Book Image

The Music Producer's Ultimate Guide to FL Studio 20

By : Joshua Au-Yeung
Book Image

The Music Producer's Ultimate Guide to FL Studio 20

By: Joshua Au-Yeung

Overview of this book

FL Studio is a cutting-edge software music production environment and an extremely powerful and easy-to-use tool for creating music. This book will give you everything you need to produce music with FL Studio like a professional. You'll begin by exploring FL Studio 20's vast array of tools, and discover best practices, tips, and tricks for creating music. You'll then learn how to set up your studio environment, create a beat, compose a melody and chord progression, mix sounds with effects, and export songs. As you advance, you'll find out how to use tools such as the Piano roll, mixer console, audio envelopes, types of compression, equalizers, vocoders, vocal chops, and tools for increasing stereo width. The book introduces you to mixing best practices, and shows you how to master your songs. Along the way, you'll explore glitch effects and create your own instruments and custom-designed effect chains. You'll also cover ZGameEditor Visualizer, a tool used for creating reactive visuals for your songs. Finally, you'll learn how to register, sell, and promote your music. By the end of this FL Studio book, you'll be able to utilize cutting-edge tools to fuel your creative ideas, mix music effectively, and publish your songs.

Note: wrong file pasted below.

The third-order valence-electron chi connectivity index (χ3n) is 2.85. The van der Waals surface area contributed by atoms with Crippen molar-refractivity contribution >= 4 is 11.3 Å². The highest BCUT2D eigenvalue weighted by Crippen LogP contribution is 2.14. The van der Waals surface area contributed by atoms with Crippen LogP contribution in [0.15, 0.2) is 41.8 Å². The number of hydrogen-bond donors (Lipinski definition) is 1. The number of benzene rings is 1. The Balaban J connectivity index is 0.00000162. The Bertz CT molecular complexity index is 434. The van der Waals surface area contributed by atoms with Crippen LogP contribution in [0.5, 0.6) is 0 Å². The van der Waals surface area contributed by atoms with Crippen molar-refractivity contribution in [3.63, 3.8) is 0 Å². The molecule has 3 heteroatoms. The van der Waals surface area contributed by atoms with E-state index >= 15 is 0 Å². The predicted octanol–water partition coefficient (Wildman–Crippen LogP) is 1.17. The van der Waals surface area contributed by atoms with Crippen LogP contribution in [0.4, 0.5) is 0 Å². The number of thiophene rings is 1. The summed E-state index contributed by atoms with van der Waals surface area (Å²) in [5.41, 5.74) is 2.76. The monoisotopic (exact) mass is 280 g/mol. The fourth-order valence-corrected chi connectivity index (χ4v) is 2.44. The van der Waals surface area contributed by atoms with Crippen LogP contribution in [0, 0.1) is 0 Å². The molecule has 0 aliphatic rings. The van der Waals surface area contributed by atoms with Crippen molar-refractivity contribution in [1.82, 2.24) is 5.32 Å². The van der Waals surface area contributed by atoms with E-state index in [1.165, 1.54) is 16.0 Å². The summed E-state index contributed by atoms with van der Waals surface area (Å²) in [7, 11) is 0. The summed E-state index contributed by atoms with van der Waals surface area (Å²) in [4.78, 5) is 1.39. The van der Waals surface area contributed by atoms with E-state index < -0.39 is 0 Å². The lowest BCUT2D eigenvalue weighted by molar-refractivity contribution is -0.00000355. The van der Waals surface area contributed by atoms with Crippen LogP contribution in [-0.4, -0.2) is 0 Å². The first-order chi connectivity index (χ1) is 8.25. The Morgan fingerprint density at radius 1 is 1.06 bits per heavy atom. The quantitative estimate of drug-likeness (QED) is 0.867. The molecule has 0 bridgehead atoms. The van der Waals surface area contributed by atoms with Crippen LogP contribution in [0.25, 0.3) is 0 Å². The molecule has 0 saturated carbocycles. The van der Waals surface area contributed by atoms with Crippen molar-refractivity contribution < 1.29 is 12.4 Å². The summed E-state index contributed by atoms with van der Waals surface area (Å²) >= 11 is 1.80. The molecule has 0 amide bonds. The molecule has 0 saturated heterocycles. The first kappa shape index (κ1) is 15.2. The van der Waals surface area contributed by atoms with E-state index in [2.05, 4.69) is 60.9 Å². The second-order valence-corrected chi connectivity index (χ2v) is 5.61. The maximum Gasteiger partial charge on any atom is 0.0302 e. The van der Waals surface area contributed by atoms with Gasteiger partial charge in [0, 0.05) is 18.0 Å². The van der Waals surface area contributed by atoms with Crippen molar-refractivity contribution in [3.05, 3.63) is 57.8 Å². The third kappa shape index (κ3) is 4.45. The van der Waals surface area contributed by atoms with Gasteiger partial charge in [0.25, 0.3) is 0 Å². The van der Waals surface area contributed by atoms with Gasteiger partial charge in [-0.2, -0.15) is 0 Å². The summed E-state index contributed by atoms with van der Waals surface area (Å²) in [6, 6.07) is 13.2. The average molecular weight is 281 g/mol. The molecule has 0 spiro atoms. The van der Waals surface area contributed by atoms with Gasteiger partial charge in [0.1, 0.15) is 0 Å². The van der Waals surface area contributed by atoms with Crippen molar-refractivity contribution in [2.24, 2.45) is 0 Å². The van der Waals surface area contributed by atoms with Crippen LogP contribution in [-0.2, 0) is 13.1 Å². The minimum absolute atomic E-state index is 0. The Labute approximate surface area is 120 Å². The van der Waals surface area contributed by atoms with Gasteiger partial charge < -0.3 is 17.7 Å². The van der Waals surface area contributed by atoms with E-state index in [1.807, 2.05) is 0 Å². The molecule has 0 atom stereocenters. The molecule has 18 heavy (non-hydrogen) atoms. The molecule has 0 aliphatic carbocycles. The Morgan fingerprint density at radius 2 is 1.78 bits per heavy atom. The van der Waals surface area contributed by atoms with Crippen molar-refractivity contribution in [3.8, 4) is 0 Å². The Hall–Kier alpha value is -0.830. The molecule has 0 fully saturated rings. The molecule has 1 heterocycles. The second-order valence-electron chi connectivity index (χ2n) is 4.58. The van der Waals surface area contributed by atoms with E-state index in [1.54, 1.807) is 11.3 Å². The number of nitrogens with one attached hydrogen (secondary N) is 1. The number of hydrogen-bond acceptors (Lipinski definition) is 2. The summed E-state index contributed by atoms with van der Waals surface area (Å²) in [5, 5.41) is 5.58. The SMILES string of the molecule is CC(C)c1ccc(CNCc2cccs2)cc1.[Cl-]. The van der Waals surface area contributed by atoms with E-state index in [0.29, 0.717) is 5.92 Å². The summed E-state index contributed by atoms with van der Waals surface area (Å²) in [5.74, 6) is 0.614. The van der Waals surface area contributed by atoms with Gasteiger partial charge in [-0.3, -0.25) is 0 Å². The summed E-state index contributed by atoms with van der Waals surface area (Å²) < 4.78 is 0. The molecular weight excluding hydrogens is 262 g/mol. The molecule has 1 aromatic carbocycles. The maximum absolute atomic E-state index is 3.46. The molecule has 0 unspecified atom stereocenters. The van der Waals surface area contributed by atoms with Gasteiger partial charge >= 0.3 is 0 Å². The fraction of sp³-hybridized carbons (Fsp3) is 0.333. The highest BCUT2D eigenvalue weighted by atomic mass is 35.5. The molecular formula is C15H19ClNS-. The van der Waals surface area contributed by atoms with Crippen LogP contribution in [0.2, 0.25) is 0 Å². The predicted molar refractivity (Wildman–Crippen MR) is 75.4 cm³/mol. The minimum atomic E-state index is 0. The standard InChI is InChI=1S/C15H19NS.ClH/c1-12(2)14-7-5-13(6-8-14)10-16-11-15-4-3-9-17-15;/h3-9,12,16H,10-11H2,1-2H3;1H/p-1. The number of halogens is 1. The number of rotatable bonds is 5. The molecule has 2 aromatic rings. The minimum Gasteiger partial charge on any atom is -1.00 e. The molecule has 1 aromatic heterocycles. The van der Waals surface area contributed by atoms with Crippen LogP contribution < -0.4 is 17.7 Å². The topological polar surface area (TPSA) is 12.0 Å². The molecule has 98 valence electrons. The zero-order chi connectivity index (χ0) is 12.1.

Table of Contents (18 chapters)
Section 1:Getting Up and Running with FL Studio
Section 2:Music Production Fundamentals
Section 3:Postproduction and Publishing Your Music

Why do different instruments playing the same pitch sound different?

Different instruments emphasize different harmonics/overtones. They emphasize some overtones louder than others. The waveforms of different instruments have different amplitudes, which also shapes the sound. Also, remember that air is able to support many sound waves simultaneously. This variation in the combination of waveforms played simultaneously also shapes the sound we hear.

In our diagram examples, we've looked at sine waveforms. There are many kinds of waveforms. Instrument plugins can generate different types of waves, such as square waves, saw waves, and any sort of strange concoction developers can think up. The type of waveform will affect the resulting sound.

When you experiment with synthesizer plugin instruments, what the plugin is doing is creating different wave shapes. It adjusts the wavelength, amplitude, frequency, harmonics, and what combination of waveforms it plays. Once the waveform...